A short-stay facility taking the place of the former state mental hospital here will have the capacity to serve about 22 people in crisis at any given time and won’t abandon patients after they are treated, the new operators said Friday at a public forum.
There should always be adequate space for patients, they said, because the focus of the treatment will be quick interventions that allow follow-up treatment through community programs, said Dalyn Schmitt, chief executive of Heartland Regional Alcohol & Drug Assessment Center in Mission, one of three partners in the new crisis-stabilization facility that will be housed in part of the former Rainbow Mental Health Facility at 2205 W. 36th Ave. near the University of Kansas Medical Center.
Rainbow was mostly closed down two years ago after federal inspectors and state fire safety officials cited it for not meeting standards.
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The plan with the new operations is to keep patients no more than 10 days, and organizers said staff could treat some clients in a matter of hours.
The focus will be treating people in crisis that otherwise might land in jail or a state mental hospital. That might mean adjusting a person’s medications or simply allowing them to come down from a drug or alcohol high while counselors work to find them help through an outside agency.
Open in April
The center is expected to open by April.
Kansas Gov. Sam Brownback and Shawn Sullivan, secretary of the Kansas Department for Aging and Disability Services, unveiled the plan during a Jan. 23 appearance at the Wyandot Center, the community mental health center in Kansas City, Kan.
Wyandot Center will manage the new center through a newly created subsidiary. The third partner is the Johnson County Mental Health Center.
More than 100 people came to the 75-minute forum at the Mission office of the Johnson County Mental Health Center.
The crowd included law enforcement officials, social service providers and members of the public. State Rep. Kathy Wolfe Moore, a Kansas City, Kan., Democrat, also was there.
The facility also will have 10 beds for longer-term stays, said Wyandot Center Chief Executive Pete Zevenbergen. All told, there will be capacity to serve 22 people at once, including in a sobering unit where stays might be as short as three hours.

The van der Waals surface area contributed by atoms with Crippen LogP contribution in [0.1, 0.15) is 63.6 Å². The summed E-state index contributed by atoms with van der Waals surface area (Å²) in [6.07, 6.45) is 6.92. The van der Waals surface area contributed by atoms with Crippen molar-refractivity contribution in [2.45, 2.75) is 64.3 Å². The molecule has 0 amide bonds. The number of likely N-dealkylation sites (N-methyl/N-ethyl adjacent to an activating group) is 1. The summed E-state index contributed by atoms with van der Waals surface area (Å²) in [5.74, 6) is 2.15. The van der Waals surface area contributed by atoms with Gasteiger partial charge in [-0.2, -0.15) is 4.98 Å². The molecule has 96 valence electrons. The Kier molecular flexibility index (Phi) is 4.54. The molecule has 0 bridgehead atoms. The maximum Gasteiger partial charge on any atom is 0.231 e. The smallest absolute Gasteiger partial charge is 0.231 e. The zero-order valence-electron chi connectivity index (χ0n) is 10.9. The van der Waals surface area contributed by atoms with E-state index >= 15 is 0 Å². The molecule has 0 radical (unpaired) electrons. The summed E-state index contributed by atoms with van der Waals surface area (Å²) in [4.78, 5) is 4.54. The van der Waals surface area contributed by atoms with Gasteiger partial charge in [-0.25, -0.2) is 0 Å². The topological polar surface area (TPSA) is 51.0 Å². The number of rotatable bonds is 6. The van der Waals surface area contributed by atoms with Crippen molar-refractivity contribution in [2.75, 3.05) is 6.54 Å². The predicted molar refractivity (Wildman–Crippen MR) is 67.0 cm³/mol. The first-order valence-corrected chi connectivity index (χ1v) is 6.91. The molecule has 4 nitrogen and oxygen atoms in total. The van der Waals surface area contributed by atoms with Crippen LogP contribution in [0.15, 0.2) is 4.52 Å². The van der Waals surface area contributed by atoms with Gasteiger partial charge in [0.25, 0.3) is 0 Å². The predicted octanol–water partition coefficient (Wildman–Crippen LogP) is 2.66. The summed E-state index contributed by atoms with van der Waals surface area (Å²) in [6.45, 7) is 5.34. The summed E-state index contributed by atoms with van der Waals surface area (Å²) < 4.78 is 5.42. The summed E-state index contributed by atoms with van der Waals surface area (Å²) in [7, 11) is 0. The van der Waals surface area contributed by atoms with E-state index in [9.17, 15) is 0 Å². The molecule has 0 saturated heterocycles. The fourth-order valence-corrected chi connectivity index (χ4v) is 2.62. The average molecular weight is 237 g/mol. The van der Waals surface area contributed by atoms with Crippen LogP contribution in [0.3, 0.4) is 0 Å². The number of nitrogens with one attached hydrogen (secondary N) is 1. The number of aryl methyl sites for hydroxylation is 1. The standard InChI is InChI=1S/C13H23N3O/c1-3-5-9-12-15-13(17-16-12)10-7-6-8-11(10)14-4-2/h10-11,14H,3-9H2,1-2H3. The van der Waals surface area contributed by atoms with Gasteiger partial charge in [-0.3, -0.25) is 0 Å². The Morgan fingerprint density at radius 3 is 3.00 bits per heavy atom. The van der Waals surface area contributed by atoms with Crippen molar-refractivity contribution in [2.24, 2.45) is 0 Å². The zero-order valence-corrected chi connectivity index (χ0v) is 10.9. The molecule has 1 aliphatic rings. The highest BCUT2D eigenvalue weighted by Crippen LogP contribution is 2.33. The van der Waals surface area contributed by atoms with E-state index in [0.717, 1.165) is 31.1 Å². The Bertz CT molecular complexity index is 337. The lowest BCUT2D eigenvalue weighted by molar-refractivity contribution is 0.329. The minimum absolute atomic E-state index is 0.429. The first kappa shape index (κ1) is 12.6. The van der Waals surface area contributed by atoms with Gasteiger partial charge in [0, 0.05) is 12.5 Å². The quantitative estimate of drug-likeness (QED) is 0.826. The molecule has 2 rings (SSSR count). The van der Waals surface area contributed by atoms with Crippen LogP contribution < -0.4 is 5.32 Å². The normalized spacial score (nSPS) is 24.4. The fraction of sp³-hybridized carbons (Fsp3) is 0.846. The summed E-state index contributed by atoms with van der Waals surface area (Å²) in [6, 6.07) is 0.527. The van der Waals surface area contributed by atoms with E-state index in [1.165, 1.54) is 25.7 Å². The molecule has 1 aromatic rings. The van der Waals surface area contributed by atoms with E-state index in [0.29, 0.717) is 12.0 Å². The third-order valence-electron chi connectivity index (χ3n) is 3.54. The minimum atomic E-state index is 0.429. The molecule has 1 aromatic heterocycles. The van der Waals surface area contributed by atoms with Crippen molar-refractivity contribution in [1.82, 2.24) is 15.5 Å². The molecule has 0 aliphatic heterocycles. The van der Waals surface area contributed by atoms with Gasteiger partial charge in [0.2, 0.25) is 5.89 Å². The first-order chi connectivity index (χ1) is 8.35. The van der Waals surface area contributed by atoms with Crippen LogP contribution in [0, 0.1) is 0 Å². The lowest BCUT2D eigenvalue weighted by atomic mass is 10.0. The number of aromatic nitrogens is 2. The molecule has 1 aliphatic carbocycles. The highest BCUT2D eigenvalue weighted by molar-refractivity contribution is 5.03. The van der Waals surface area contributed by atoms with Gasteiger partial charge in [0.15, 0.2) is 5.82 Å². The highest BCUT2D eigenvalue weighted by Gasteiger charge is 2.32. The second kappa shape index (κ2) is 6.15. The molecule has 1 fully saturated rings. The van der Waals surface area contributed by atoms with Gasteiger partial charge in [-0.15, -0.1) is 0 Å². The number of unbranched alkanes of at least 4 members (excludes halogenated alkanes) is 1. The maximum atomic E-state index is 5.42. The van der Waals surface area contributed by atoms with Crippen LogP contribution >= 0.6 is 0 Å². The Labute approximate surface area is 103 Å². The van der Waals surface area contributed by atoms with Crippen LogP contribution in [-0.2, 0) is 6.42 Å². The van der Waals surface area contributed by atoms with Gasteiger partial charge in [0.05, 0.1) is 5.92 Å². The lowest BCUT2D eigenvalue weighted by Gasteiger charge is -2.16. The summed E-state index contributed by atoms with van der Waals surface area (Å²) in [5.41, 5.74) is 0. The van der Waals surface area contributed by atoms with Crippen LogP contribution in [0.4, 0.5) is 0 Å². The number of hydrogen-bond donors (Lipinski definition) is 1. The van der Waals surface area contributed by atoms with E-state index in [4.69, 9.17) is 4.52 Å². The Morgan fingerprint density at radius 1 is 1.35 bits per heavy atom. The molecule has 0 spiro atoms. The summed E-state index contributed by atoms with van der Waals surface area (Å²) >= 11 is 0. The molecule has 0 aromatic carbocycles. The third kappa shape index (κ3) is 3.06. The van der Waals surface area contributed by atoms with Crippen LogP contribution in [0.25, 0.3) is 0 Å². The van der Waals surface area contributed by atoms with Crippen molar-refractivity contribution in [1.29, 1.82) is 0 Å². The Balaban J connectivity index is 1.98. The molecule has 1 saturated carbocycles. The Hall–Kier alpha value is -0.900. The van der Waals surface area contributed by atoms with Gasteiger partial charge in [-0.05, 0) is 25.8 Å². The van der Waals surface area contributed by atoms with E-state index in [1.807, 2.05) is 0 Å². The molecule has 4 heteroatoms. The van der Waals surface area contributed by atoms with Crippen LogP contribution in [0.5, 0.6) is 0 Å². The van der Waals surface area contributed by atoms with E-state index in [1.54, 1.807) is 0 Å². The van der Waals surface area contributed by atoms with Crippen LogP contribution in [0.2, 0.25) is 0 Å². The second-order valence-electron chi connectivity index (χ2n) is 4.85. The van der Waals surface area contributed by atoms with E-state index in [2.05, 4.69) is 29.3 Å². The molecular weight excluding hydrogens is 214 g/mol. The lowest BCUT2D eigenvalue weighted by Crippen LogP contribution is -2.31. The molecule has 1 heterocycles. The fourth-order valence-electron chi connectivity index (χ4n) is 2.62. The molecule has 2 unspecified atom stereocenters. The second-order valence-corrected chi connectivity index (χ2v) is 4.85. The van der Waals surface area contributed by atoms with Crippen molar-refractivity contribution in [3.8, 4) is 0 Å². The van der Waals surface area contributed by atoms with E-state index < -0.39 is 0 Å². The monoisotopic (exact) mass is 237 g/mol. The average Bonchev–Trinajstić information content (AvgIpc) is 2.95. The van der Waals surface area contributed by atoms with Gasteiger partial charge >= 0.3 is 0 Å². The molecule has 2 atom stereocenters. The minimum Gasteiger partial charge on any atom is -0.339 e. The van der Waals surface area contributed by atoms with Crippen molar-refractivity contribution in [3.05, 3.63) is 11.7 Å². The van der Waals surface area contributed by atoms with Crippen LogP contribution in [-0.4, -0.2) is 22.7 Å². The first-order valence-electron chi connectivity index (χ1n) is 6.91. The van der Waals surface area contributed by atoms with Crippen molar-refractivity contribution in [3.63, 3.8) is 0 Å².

“We are hopeful that we are going to see a decrease in some of these consumers in the jail that are not being best served there,” said Wyandotte County Sheriff Don Ash. “We support this 100 percent.”
Gary Bachman, interim director of the undergraduate social work program at Park University in Parkville, Mo., warned officials against treatments of “brief interlude” followed by releasing the patients with no support network. That happens too often in mental health, he said.
Officials said that wouldn’t happen because of the planned close coordination with other service providers. They also said patients would benefit from being treated close to home instead of at a distant state mental hospital.
“There won’t be any dumping,” Zevenbergen said.
Wyandot Center will operate the new center under a three-year, $3.5 million contract with the Kansas Department for Aging and Disability Services.
Rainbow once served as a 50-bed inpatient facility. State officials closed all but six of Rainbow’s beds in 2011 after federal surveyors cited a lack of staff at the hospital and the state fire marshal found safety violations.
At that time, the state transferred Rainbow’s 30 residential beds to Osawatomie State Hospital. Those beds will remain in Osawatomie, state officials have said.
New director hired
Moore said the Rainbow facility should fill a gap in care between confinement in a jail or a mental hospital and community-based services. “We are missing that middle step it feels like,” she said.
Other details provided by Zevenbergen included:
- That Wyandot has hired a director for the facility who has nursing background. He did not identify the person.
- The partners need to renovate the building, which will cost about $75,000.
- The new facility will use about a third of the building space.
- Planning and negotiations with the state took about a year to complete.
Donavan Gardner, who works at a consumer organization in Kansas City, Kan., said he supported the plan.
“I think it will go a long way,” he said. “I think it will be very successful.”
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